An automobile is a self-propelled motor vehicle that carries passengers on land. It is usually driven by an internal combustion engine and fueled most often by gasoline, but also diesel, balloon gas, electricity or other fuels. The automobile is one of the most universal of modern technologies, and its production is among the world’s largest industries.

Automobiles are one of the most important inventions of the twentieth century and have profoundly changed human life. They allow people to live in one location and work in another, opening up a huge range of new possibilities for careers, lifestyles and relationships. Without them, modern life would be inconceivable. They are now the primary mode of transport for most families in the developed world, and people drive more than three trillion kilometers (five trillion miles) per year on average worldwide.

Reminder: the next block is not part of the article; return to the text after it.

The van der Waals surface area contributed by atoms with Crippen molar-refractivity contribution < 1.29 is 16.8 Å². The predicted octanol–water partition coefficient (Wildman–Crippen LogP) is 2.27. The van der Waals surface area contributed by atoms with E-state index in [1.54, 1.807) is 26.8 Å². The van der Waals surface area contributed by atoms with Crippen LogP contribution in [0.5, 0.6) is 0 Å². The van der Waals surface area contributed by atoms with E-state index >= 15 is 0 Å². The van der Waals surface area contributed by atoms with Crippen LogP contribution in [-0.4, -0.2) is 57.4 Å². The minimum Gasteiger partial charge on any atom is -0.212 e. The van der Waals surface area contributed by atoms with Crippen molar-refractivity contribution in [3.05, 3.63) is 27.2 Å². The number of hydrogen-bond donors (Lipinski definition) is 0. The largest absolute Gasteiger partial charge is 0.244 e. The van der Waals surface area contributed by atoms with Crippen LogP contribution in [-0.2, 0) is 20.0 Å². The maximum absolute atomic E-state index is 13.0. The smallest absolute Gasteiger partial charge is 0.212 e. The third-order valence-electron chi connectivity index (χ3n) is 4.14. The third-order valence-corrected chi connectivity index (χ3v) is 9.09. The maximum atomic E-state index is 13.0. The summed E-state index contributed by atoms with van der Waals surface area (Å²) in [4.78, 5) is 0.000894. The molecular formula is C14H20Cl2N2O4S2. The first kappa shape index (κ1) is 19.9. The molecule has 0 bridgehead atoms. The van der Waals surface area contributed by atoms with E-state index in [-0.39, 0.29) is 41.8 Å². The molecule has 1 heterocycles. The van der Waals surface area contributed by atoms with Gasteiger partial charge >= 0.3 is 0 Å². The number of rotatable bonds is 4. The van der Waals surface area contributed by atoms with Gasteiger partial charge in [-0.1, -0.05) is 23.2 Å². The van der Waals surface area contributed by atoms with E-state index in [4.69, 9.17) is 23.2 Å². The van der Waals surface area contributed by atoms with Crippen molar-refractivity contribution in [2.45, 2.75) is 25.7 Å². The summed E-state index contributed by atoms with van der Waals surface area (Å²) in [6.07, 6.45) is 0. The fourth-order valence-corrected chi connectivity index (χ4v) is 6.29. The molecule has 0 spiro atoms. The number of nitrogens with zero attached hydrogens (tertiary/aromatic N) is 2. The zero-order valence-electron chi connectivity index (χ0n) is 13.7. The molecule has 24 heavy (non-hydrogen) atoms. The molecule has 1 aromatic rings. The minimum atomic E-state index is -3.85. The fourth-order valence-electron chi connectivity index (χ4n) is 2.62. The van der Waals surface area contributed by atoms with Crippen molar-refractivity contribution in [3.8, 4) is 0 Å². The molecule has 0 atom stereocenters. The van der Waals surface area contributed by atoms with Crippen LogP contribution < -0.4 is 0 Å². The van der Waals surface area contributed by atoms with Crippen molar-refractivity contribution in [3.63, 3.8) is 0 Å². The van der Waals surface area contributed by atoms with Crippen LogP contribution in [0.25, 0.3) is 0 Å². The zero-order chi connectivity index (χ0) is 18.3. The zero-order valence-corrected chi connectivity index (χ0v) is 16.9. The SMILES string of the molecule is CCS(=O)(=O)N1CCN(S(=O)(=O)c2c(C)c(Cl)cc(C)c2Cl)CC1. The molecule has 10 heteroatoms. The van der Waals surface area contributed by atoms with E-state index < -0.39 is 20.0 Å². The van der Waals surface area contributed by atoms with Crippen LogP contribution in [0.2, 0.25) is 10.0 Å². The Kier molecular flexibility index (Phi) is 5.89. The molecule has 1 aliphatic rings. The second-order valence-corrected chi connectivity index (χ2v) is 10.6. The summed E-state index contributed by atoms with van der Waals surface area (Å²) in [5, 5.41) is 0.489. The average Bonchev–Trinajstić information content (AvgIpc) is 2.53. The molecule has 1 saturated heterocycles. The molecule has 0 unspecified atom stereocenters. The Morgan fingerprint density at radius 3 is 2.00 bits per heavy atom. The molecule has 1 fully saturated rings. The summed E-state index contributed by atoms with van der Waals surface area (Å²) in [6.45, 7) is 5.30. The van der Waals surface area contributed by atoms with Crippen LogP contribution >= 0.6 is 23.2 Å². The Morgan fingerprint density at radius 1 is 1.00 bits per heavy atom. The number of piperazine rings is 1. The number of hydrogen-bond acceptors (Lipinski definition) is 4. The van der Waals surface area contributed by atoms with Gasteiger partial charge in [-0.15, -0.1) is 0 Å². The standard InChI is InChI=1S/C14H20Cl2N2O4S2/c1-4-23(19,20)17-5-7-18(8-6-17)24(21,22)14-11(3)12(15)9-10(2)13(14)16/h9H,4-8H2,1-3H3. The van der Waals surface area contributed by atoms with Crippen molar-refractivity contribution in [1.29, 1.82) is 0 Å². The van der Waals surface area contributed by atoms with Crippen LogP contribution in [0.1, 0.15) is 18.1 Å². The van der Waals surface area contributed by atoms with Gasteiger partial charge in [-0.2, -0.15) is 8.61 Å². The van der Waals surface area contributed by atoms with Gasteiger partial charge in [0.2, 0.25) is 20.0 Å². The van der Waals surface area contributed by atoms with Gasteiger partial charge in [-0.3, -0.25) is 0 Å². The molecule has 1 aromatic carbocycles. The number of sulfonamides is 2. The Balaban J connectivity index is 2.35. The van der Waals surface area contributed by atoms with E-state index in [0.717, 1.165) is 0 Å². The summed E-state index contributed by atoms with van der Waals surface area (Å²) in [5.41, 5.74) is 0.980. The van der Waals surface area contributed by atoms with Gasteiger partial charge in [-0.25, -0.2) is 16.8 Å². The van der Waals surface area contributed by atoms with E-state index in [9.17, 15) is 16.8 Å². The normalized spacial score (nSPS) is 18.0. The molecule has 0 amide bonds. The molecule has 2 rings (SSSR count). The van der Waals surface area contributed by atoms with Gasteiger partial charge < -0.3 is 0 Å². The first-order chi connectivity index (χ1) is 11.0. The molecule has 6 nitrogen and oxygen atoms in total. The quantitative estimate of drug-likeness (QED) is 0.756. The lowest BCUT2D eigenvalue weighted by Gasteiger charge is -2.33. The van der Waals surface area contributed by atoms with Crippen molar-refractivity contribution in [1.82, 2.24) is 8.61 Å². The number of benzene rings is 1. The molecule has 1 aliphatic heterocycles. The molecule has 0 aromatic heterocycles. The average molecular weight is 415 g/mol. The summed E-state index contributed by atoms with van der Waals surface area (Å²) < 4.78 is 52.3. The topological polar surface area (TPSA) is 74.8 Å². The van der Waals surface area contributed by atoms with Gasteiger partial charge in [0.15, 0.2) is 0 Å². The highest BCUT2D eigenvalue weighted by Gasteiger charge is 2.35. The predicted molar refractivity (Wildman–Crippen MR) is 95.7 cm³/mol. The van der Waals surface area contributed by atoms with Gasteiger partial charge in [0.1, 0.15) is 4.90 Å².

Early automobiles used steam, electric power or a battery-powered internal combustion engine to turn the wheels. They were often heavy, inconvenient to start and had a limited range before they could be refueled. By the end of the nineteenth century the true automobile had been perfected by Gottlieb Daimler, Karl Benz and Nicolaus Otto. Benz’s 1901 Mercedes was the first truly modern motorcar in every way.

The United States, with its vast land area and scattered population, had great potential demand for automobiles that were cheaper than those of Europe. American manufacturing traditions enabled manufacturers to use mass-production techniques that reduced the price of cars until they became affordable for middle-class households.